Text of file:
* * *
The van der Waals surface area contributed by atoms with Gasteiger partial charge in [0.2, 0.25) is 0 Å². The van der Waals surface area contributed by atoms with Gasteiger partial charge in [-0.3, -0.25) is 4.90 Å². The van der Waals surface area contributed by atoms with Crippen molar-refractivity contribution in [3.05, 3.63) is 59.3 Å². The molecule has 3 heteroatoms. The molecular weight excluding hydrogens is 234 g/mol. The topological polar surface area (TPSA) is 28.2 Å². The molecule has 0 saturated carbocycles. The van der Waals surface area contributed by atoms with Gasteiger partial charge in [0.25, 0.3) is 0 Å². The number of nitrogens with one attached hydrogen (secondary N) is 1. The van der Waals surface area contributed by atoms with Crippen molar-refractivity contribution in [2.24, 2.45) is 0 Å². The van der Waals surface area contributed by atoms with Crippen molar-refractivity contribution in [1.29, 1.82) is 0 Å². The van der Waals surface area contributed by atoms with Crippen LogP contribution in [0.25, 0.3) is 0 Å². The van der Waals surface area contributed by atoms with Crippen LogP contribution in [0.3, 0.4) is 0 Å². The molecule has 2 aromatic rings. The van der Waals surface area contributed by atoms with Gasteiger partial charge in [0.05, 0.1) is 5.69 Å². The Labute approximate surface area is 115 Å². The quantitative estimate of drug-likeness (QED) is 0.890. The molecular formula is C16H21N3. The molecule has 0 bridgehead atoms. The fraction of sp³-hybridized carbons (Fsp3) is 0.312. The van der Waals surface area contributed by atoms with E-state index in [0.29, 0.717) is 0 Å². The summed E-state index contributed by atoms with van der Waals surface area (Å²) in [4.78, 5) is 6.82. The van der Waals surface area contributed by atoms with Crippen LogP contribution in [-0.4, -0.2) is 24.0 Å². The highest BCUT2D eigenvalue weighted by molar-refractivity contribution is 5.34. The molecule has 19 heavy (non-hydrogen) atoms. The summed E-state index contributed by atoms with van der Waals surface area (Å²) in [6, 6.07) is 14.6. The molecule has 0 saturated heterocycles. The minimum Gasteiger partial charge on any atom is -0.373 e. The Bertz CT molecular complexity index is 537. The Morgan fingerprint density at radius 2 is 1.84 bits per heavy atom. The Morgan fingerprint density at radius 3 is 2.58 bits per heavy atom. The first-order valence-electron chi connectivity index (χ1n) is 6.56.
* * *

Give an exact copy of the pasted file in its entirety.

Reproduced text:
The van der Waals surface area contributed by atoms with Gasteiger partial charge in [0.2, 0.25) is 0 Å². The van der Waals surface area contributed by atoms with Gasteiger partial charge in [-0.3, -0.25) is 4.90 Å². The van der Waals surface area contributed by atoms with Crippen molar-refractivity contribution in [3.05, 3.63) is 59.3 Å². The molecule has 3 heteroatoms. The molecular weight excluding hydrogens is 234 g/mol. The topological polar surface area (TPSA) is 28.2 Å². The molecule has 0 saturated carbocycles. The van der Waals surface area contributed by atoms with Gasteiger partial charge in [0.25, 0.3) is 0 Å². The number of nitrogens with one attached hydrogen (secondary N) is 1. The van der Waals surface area contributed by atoms with Crippen molar-refractivity contribution in [2.24, 2.45) is 0 Å². The van der Waals surface area contributed by atoms with Crippen molar-refractivity contribution in [1.29, 1.82) is 0 Å². The van der Waals surface area contributed by atoms with Crippen LogP contribution in [0.25, 0.3) is 0 Å². The van der Waals surface area contributed by atoms with Crippen LogP contribution in [0.3, 0.4) is 0 Å². The molecule has 2 aromatic rings. The van der Waals surface area contributed by atoms with Gasteiger partial charge in [0.05, 0.1) is 5.69 Å². The Labute approximate surface area is 115 Å². The quantitative estimate of drug-likeness (QED) is 0.890. The molecular formula is C16H21N3. The molecule has 0 bridgehead atoms. The fraction of sp³-hybridized carbons (Fsp3) is 0.312. The van der Waals surface area contributed by atoms with E-state index in [0.29, 0.717) is 0 Å². The summed E-state index contributed by atoms with van der Waals surface area (Å²) in [4.78, 5) is 6.82. The van der Waals surface area contributed by atoms with Crippen LogP contribution in [-0.4, -0.2) is 24.0 Å². The highest BCUT2D eigenvalue weighted by molar-refractivity contribution is 5.34. The molecule has 19 heavy (non-hydrogen) atoms. The summed E-state index contributed by atoms with van der Waals surface area (Å²) in [6, 6.07) is 14.6. The molecule has 0 saturated heterocycles. The minimum Gasteiger partial charge on any atom is -0.373 e. The Bertz CT molecular complexity index is 537. The Morgan fingerprint density at radius 2 is 1.84 bits per heavy atom. The Morgan fingerprint density at radius 3 is 2.58 bits per heavy atom. The first-order valence-electron chi connectivity index (χ1n) is 6.56.